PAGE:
Patrick Wilson Trades Bare Butts for Emmy Buzz in 'Fargo'


Hidden under layers of a burgundy cop uniform, a winter
jacket and a giant hat in the new season of Fargo,
FX’s anthology series based on the Coen Brothers’ Oscar-winning film, fans may
be disappointed to see Patrick Wilson so covered up as he swaps his oft buff
body for Emmy buzz.

The 42-year-old actor, who has built a career with
critically acclaimed roles in Little
and HBO’s Angels in America
and Tony-nominated performances on stage, is probably most famous for his bare
roles that have showcased his sculpted rear, washboard abs and chiseled jaw.

But he’s quick to refute that reputation, almost annoyed by
the idea that his sex scenes with Kate Winslet in Little Children might be his most-talked about moments on screen. “People
say, ‘Oh God, you show your butt in every movie,’” Wilson says. “Well, no I
don’t. It’s the same people who go, ‘You’re in every horror movie.’ Well, no,
I’ve done like three out of 40.”

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(While he’s done a number of thrillers in his 15-year screen
career, he’s only starred in three true horrors -- Insidious, Insidious: Chapter
, and The Conjuring. He’s currently
filming The Conjuring 2: The Enfield
, which is slated to hit theaters in 2016.)

With that said, fans haven’t actually seen him bare his butt
all that often. (He’s never actually gone the “full Monty,” at least on
purpose. “Depending on when you stop the tape, you can see what you need to see,”
Wilson admits.) In addition to the previously mentioned projects, he’s only
stripped down in front of the camera a total of five times -- the others being Hard Candy and Watchmen -- and once in the Broadway adaptation of The Full Monty. And don’t expect to see the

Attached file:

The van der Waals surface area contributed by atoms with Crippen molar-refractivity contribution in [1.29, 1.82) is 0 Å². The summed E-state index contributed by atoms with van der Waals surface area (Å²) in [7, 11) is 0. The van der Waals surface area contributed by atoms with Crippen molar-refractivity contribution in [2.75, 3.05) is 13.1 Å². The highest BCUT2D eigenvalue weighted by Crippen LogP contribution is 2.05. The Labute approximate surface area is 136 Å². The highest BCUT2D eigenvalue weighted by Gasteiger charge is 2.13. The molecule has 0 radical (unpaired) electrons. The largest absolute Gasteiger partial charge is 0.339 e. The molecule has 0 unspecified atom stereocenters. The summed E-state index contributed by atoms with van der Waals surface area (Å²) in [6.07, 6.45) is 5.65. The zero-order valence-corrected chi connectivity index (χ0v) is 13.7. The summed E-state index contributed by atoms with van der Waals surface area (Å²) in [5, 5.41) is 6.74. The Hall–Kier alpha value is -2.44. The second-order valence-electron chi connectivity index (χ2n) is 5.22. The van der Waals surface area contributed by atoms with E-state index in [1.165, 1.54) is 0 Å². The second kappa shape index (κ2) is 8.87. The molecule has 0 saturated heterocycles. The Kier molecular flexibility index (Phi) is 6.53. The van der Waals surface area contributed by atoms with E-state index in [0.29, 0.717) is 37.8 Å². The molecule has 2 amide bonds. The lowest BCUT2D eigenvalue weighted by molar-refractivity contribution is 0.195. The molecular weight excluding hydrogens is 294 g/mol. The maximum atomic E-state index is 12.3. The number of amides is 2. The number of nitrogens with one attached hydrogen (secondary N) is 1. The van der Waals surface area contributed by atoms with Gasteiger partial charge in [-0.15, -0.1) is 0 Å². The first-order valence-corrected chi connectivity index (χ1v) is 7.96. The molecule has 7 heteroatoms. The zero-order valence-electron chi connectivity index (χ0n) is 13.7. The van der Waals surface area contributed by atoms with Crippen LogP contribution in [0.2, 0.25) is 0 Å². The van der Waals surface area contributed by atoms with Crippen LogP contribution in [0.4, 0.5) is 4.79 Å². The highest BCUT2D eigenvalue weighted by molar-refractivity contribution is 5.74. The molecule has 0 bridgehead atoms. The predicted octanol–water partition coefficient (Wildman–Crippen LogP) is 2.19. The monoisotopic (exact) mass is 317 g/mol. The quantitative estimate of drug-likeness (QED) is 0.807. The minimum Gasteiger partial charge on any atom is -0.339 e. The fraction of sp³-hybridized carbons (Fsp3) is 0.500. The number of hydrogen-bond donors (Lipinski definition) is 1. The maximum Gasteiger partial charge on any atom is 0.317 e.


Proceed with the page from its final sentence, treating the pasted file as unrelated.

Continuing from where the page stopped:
actor do it again anytime soon.

“I’m never really conscious of that, to be honest with you.
I knew when I did Zipper I was going
to be playing a sex addicted politician, so, you can’t go into that saying, ‘I
don’t want to show my butt.’ That’s little stupid,” Wilson says of the
political thriller that came out in theaters and On Demand in August. “I think
I’ve kind of done about every version of that, and the reality is I don’t
really love it.”

New Line Cinema

Luckily for Wilson, that’s not the focus of Fargo, in which he embodies a younger version
of State Trooper Lou Solverson -- previously played by Keith Carradine in
season one -- as he starts piecing together a triple homicide in a local diner.

So far, it’s an understated role that sees co-stars Kirsten
and Jean Smart trumping up wigs and accents as he settles into the
ensemble series. Instead of overplaying his hand with the comedy, he lets it
flow with the script, relying on the show’s “Midwestern roots.”

The role is already earning him Emmy buzz as the show itself
wows critics with a pressured-filled season two. The first won two Primetime
Emmys, two Golden Globes, and a Peabody Award and comes after HBO’s True Detective -- an awards show
competitor -- failed to satisfy fans and critics with its second iteration. “I
don’t think anybody’s second-guessing themselves against the success or lack
thereof of another show,” Wilson says, dispelling any notion of pressure.

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If it weren’t for the limited commitment, thanks to the show
resetting the cast each season, Wilson may not have been convinced. Not wanting
to spend too much time away from his wife, Dagmara Domińczyk, and their two
kids or move them to Calgary, Canada where the show is filmed, he was
eventually convinced by his wife to reconsider.

“It was one of the very few times where you can match the
critical success with the commercial success … and those two don’t meet a lot,”
Wilson says. “I have done a lot of small independent movies that I poured my
heart and soul into that nobody ever sees. Sometimes they work, sometimes they
don’t, but Fargo was one of those
jobs where I figured it would be nice to do something people care about.”

And if all goes well, fans may find Wilson back on HBO.
Following news that director Zack Snyder is in early talks with the network to
adapt Watchmen into a series, the
actor shared his affinity for playing Daniel Dreiberg aka Nite Owl II.

“With those guys, you only get better becoming a retired
superhero. I could see me at 50 being Dan and it would be better than what I
did at 36,” Wilson says. “I absolutely loved, loved shooting that.”

It’s certainly a role that wouldn’t require him to go nude.
But then again, it’s HBO.

Fargo airs Monday
nights at 10 p.m. only on FX.